5. You did not fail. You went exactly as far as you needed to complete that part of your life’s journey. Whether you attempt it again or not is a different journey. Hope you’re feeling better, physically and emotionally! Still waiting for your trip to the US 🙂

  6. I join the chorus of “You did not fail,” Thomas. You set a very difficult goal, and, while you didn’t reach the end, you moved towards it with every step, every sketch, and every revelation. In the end, it was your body that gave out and not your spirit, so you need to forgive the physical shortcomings and give yourself some well-deserved praise for what you did accomplish. It was a lot more than most people do in a lifetime! I’ll be in London next weekend, if there is any chance we can meet up. Let me know; maybe we can work our way through some good wine again.

  7. Thomas,

    You seemed to have gained insights and clarity in this 2-week pilgrimage. Love your sketches. Hope you filled your journal with lots of them! Glad you have recovered from your foot injury.

    Do you have tours scheduled for 2018? Tom and I would love to tour with you again if timing works out.

    Remember nothing ventured nothing gained. Take care.

    Edith

  8. Ah Thomas, I am so sorry your foot gave out and you couldn’t continue. But it sounds like you tasted some of the peace you were seeking and now have a better idea of how to find it wherever you are.

    Please do keep sharing your drawings with us. They are lovely.

    Hugs,
    Nancy

  9. Nothing from which one learns ,is ever a failure.

  10. Dear Thomas, I’m sure lots of pilgrims never reach the destination they set out for but that doesn’t mean they’re not changed by their experiences. You seem to have met some amazing people and found a little peace on your journey. Glad your foot’s better – sounded painful – ouch! BW, JanetT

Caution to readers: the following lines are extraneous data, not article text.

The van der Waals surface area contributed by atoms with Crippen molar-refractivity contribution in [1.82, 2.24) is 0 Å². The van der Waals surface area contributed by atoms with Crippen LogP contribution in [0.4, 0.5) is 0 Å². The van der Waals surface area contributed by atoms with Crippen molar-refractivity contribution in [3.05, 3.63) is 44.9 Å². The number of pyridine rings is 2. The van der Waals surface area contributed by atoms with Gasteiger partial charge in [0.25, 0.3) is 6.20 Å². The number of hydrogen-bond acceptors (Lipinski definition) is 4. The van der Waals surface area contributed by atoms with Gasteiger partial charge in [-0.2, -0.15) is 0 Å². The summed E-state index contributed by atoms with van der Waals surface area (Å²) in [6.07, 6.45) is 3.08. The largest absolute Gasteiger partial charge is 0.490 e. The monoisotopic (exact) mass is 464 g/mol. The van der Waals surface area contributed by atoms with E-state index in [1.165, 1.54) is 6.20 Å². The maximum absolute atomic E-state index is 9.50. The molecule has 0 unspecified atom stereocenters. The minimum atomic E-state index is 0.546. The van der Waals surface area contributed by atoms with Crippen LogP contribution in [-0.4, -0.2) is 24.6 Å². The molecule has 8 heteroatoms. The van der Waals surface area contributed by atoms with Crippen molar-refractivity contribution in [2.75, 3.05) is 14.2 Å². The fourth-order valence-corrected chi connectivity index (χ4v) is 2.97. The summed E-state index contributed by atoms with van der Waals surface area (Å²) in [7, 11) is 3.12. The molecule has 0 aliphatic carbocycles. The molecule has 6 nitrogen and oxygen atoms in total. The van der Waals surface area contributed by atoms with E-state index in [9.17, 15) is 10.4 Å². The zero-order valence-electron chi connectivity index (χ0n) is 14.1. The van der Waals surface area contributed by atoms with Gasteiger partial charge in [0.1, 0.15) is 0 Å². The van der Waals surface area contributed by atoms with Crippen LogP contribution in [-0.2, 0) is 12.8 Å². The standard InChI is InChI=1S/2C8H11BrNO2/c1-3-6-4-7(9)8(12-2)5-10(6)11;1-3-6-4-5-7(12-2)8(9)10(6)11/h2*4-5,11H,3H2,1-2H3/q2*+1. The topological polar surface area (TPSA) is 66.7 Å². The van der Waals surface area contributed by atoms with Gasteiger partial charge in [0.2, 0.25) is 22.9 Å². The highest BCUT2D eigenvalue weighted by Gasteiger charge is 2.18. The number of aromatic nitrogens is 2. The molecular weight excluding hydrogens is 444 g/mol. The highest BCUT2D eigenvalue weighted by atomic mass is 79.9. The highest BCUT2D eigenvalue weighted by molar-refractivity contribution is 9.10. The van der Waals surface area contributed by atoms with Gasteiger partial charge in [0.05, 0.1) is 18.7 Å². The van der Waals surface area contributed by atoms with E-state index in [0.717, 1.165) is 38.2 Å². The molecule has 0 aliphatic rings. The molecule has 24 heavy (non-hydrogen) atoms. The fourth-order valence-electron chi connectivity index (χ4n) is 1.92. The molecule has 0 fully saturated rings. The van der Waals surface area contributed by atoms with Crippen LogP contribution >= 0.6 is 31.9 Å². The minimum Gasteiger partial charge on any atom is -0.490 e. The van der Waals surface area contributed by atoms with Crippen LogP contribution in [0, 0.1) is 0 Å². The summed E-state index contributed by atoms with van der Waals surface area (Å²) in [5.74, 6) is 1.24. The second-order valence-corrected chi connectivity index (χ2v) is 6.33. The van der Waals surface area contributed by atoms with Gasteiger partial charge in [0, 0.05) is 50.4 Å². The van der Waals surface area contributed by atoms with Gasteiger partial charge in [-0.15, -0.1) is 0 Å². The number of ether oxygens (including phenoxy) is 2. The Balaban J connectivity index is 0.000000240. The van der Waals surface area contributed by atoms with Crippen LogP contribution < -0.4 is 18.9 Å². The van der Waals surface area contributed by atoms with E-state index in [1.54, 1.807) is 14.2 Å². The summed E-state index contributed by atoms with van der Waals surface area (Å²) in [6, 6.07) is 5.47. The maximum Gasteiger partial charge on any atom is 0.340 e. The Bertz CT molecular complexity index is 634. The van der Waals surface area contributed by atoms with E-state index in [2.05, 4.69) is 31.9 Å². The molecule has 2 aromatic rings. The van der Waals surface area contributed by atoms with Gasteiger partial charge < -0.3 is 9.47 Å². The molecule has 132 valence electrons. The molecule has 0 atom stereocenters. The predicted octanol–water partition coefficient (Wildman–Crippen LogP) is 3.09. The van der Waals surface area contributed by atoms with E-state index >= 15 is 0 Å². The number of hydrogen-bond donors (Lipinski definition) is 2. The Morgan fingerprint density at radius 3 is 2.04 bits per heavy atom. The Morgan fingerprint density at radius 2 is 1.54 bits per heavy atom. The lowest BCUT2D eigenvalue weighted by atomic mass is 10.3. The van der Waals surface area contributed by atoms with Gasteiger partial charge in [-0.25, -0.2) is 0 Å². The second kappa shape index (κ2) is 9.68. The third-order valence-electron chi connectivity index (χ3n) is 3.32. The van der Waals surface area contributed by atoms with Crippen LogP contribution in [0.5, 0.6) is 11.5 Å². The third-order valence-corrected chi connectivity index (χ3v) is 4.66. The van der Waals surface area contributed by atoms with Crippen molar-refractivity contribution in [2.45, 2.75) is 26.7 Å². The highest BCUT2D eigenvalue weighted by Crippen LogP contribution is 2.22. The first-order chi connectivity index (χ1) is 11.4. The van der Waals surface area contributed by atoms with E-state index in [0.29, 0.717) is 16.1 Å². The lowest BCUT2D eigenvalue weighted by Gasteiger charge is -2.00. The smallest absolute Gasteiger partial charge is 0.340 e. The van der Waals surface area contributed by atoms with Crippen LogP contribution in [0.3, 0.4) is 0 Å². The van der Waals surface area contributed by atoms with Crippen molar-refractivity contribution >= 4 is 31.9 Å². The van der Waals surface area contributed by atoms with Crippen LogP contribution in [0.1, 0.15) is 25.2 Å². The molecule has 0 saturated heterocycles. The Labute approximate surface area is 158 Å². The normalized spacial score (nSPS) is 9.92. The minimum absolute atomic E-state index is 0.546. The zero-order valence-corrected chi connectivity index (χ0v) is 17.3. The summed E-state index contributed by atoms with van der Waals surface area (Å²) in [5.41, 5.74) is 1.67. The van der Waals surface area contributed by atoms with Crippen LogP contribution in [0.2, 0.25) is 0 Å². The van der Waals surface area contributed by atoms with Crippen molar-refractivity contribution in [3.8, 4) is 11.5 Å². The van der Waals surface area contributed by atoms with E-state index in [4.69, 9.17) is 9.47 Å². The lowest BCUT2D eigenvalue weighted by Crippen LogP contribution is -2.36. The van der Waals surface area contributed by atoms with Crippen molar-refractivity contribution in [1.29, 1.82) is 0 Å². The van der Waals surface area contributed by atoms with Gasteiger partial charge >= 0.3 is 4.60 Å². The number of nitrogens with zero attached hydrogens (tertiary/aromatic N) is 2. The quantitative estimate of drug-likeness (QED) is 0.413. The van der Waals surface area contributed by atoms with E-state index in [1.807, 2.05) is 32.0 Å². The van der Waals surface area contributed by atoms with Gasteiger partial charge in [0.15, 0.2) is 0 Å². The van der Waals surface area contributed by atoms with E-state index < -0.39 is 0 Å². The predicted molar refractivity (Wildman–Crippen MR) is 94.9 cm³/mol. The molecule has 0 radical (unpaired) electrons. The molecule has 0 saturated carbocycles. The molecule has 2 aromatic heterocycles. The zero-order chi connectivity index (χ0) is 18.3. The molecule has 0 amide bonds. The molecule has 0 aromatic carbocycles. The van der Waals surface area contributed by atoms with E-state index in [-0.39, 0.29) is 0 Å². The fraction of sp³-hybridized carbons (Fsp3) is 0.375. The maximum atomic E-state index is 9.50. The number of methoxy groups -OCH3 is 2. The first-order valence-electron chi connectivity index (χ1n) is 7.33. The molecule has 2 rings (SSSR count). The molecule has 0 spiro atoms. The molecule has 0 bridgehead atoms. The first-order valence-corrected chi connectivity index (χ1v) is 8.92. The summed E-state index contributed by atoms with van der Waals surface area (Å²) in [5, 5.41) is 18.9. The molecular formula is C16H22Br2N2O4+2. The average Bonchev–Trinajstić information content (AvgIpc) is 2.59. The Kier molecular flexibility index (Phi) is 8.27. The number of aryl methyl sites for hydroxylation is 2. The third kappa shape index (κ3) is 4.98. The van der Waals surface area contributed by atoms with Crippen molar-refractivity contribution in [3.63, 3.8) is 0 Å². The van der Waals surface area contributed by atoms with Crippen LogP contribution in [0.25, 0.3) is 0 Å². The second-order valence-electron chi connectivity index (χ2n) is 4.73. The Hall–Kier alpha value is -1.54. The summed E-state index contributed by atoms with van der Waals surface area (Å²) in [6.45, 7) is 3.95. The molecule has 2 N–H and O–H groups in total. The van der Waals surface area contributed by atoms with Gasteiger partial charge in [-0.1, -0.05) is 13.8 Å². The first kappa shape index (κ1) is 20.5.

11. Dear Thomas, I’m sorry you didn’t complete your journey since it was so important to you. But I think your post is wonderful! The writing hits just the right balance of humor and pathos, and your sketches make me feel as if I’m there myself. You’ve provided your readers’ imaginations with another intriguing travel experience. Hugs,Karleen Erhardt

  12. “Begin at the beginning and go on till you come to the end: then stop.”
    You found your end. Or the real end hasn’t ended yet;)
    Je vois que tu n’a pas du talent que pour le dessin:)
    Ça fut un plaisir de lire ton blog et ce sera encore plus grand plaisir de continuer. J’espère que les forces de l’univers vont croiser nos routes une fois de plus un jour!
    Greetings from France.
    Agata

  13. Thomas: Carol and I were fascinated by your journal and of your account of your shortened walk. We, in no way view this as failure. Sure, you might not have finished this amazingly tough and demanding goal, you did learn much, had some amazing experiences, and will view this as another amazing chapter in your special life. Carol and I would love to tour with you when you are ready to schedule something. We would love to visit you at your home in Spain as well, and can easily use our travel passes to get to Madrid, Barcelona or London.Let us know when our paths can possibly interact again. Hugs from Don and Carol Nelson

  14. Thomas, sounds like you fit a whole trip’s worth of experience in your two weeks. I know it is disappointing for you not to finish, but most of us would not even try. Well done my friend.

  15. So sorry your plans didn’t work out. I’m sure there is a silver lining in there somewhere. Will be traveling back to Europe in March 2018 with my mother and daughter. Would love to ask you some questions, but I couldn’t find a place on your page to contact you other than through a comment post. Feel free to email me directly, if you wouldn’t mind. Thank you!

  16. Oh no! I’m so sorry you were injured and could not complete your journey. However, it sounds like you had quite the experience. As one who guides others around the world, you are well aware that the world awaits if you ever choose to continue the pilgrimage. Thank you for including the beautiful drawings. I really love the WWI cemetery drawing. I look forward to future stories. Be well, my dear! Merry Christmas and Happy New Year from Dallas, Texas, USA. Best, Erikka